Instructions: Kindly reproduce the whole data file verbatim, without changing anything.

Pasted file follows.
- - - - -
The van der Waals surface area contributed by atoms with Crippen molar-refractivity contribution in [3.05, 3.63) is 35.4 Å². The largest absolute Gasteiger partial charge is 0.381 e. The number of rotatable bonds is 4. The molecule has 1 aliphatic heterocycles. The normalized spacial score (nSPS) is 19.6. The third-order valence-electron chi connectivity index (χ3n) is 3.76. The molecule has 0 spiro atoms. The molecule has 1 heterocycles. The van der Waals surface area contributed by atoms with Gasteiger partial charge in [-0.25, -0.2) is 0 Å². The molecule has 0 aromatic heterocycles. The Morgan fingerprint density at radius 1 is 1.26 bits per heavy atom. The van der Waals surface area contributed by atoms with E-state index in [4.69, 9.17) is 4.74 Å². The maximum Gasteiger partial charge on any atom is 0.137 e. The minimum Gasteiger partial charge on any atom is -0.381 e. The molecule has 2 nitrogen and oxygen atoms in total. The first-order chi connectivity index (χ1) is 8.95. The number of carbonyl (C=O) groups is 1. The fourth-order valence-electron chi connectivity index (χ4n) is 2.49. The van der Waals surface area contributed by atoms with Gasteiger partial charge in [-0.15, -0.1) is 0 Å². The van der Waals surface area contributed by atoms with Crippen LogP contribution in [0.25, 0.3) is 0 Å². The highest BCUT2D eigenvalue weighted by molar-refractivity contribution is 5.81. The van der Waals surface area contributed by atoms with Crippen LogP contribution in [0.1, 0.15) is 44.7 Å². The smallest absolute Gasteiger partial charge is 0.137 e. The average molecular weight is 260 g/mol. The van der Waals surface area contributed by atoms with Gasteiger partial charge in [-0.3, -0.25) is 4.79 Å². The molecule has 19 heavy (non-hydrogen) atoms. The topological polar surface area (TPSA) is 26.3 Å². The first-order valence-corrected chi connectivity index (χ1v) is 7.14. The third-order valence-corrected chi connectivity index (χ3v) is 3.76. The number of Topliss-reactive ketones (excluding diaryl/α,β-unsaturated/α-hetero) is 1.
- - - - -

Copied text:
The van der Waals surface area contributed by atoms with Crippen molar-refractivity contribution in [3.05, 3.63) is 35.4 Å². The largest absolute Gasteiger partial charge is 0.381 e. The number of rotatable bonds is 4. The molecule has 1 aliphatic heterocycles. The normalized spacial score (nSPS) is 19.6. The third-order valence-electron chi connectivity index (χ3n) is 3.76. The molecule has 0 spiro atoms. The molecule has 1 heterocycles. The van der Waals surface area contributed by atoms with Gasteiger partial charge in [-0.25, -0.2) is 0 Å². The molecule has 0 aromatic heterocycles. The Morgan fingerprint density at radius 1 is 1.26 bits per heavy atom. The van der Waals surface area contributed by atoms with E-state index in [4.69, 9.17) is 4.74 Å². The maximum Gasteiger partial charge on any atom is 0.137 e. The minimum Gasteiger partial charge on any atom is -0.381 e. The molecule has 2 nitrogen and oxygen atoms in total. The first-order chi connectivity index (χ1) is 8.95. The number of carbonyl (C=O) groups is 1. The fourth-order valence-electron chi connectivity index (χ4n) is 2.49. The van der Waals surface area contributed by atoms with Gasteiger partial charge in [-0.15, -0.1) is 0 Å². The van der Waals surface area contributed by atoms with Crippen LogP contribution in [0.25, 0.3) is 0 Å². The highest BCUT2D eigenvalue weighted by molar-refractivity contribution is 5.81. The van der Waals surface area contributed by atoms with Crippen LogP contribution in [0.1, 0.15) is 44.7 Å². The smallest absolute Gasteiger partial charge is 0.137 e. The average molecular weight is 260 g/mol. The van der Waals surface area contributed by atoms with Gasteiger partial charge in [-0.3, -0.25) is 4.79 Å². The molecule has 19 heavy (non-hydrogen) atoms. The topological polar surface area (TPSA) is 26.3 Å². The first-order valence-corrected chi connectivity index (χ1v) is 7.14. The third-order valence-corrected chi connectivity index (χ3v) is 3.76. The number of Topliss-reactive ketones (excluding diaryl/α,β-unsaturated/α-hetero) is 1.